Friday, August 14, 2009

The Right Way and Wrong Way to Handle Pricing Errors

Pricing errors are a fascinating social experiment. It starts with a website or store mistakenly pricing an item at an outrageous price. Thanks to the power of those old InterTubes, it spreads like wildfire. Before you know it, Twitter is down under the load of people tweeting their good fortune, Facebook changes their terms of service to reflect some other way they think they need to protect themselves, and sites like Woot write wry salutes.

What happens next is interesting. First, the retailer pulls the offending item, causing a hue and cry from those who missed it, and a series of gloating posts from those who got in on the deal...or did they? The retailer has a choice at that moment: honor the error, or issue an apology but cancel the orders. Consumers seem to think there is some sort of legal requirement for this, but the laws are based state by state, and most do not have such protection. PR consultants debate what gets more press: reneging and getting TV coverage of the outcry (any PR is good PR, remember), or "doing the right thing." Debates are spawned, local TV news pieces do their bit, and so it goes.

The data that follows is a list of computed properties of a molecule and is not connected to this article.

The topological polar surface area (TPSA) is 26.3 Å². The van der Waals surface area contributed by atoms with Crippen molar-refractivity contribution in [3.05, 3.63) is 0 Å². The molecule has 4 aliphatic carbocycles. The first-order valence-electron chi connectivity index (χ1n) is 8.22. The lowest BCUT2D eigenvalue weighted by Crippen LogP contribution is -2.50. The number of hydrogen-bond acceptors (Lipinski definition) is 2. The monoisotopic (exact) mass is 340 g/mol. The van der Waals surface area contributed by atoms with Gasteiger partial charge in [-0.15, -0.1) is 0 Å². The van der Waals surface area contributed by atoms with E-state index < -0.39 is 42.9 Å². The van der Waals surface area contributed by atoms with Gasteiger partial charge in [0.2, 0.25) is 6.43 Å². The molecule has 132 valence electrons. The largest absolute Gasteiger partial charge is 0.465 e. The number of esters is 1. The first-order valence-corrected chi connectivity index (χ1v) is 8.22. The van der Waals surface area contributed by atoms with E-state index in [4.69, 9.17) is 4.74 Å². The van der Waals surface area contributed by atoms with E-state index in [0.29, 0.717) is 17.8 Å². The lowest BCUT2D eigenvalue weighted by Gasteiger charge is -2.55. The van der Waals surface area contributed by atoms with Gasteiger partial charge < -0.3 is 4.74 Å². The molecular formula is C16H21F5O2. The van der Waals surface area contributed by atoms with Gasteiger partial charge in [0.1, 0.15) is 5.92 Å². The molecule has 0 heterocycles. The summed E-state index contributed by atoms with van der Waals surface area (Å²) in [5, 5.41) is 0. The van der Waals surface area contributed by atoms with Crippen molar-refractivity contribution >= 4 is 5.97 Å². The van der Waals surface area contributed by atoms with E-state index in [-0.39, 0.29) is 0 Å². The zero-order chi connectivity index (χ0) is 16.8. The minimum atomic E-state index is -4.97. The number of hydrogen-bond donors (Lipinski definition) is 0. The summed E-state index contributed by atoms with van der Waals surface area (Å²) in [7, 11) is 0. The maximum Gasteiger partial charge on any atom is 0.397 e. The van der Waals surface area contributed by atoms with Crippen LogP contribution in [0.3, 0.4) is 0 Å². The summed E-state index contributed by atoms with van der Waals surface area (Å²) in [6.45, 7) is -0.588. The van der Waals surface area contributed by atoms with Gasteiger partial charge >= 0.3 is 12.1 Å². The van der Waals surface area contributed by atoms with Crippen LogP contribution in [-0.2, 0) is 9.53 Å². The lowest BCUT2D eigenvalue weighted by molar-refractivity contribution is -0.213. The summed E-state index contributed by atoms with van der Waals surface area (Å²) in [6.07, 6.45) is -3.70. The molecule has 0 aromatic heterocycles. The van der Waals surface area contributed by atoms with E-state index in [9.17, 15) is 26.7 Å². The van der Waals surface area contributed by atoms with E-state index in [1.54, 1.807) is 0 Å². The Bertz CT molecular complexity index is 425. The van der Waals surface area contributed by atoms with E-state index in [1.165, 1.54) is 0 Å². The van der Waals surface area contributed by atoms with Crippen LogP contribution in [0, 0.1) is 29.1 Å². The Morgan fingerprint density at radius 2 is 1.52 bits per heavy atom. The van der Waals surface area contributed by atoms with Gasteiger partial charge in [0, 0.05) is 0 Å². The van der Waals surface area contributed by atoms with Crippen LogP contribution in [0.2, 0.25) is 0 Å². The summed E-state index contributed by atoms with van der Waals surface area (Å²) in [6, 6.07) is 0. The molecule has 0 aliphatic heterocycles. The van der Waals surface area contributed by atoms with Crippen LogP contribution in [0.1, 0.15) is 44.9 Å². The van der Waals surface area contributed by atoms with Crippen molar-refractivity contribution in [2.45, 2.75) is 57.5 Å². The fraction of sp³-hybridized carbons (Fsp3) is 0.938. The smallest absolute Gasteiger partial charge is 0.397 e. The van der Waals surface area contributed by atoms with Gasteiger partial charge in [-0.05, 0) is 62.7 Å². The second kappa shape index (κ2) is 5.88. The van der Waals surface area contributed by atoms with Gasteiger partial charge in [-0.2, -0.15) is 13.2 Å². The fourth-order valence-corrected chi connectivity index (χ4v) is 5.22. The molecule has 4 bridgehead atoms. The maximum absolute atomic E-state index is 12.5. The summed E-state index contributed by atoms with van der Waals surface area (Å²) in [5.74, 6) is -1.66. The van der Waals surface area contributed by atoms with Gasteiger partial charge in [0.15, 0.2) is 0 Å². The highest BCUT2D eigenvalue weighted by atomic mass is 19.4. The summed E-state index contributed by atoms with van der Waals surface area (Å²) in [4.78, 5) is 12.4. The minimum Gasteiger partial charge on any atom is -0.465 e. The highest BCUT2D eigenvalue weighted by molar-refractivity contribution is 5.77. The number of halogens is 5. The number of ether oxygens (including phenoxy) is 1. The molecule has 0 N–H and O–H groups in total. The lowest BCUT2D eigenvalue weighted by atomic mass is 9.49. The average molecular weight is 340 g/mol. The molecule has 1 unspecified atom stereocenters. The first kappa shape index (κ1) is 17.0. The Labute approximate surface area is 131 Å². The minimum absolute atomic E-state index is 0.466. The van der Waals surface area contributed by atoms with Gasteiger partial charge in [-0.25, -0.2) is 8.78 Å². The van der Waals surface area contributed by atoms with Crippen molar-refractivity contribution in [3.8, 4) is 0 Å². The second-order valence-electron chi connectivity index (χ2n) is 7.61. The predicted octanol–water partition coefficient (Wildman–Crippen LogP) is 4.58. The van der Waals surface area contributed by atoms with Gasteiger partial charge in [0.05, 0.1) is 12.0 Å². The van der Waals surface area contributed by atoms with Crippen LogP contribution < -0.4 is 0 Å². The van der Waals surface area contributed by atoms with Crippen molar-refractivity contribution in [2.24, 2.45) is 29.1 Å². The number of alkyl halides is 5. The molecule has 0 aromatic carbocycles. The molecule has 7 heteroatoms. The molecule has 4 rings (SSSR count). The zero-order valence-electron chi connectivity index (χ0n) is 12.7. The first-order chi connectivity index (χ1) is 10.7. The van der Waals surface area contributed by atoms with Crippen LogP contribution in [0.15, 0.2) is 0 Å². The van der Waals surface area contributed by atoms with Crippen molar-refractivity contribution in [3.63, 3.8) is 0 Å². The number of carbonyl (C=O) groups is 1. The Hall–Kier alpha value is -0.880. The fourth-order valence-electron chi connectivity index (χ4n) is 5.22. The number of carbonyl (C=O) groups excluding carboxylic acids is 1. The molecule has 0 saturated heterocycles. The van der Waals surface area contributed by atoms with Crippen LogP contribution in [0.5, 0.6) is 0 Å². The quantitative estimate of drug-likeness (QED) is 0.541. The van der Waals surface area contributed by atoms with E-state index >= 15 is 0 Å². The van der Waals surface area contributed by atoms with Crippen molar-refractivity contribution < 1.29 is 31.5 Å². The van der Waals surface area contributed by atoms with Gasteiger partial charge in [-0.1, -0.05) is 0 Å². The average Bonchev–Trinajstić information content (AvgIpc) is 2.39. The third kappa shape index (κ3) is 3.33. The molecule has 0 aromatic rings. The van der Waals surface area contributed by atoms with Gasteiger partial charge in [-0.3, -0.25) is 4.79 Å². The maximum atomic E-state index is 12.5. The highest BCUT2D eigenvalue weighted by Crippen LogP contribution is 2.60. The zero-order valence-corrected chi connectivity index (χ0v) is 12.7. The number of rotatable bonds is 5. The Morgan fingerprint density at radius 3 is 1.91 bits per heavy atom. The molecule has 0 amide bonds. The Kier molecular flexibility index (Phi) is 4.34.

Case in point, as a study in contrasts:

- Best Buy prices an $1800 TV at $9.99. The cycle kicks off as described. Best Buy cancels the errored orders. The pundits debate, the internet wails.
- ThinkGeek's server went a little schizo, and accidentally priced items as free. The cycle erupts as expected. ThinkGeek says "Whoops! Our bad. Shouldn't punish the customer; keep what you got." The web quietly rejoices and Consumerist celebrates.

The obvious argument is that BestBuy is far larger than ThinkGeek, so they couldn't absorb such an error. But Best Buy's CMO, Barry Judge, has been quite vocal and transparent about their errors before, so why not use this as an opportunity? The obvious answer is the results: ThinkGeek did the right thing, and barely was recognized. Best Buy does the wrong thing, gets tons of PR, has an opportunity to make amends, and all of the web will be talking about Best Buy.

This formula repeats, as well, as Apple, eBay, Amazon and more have shown. Until we as consumers reward companies with PR for doing the right thing as loudly as we condemn them for doing the wrong thing, the cycle will repeat.

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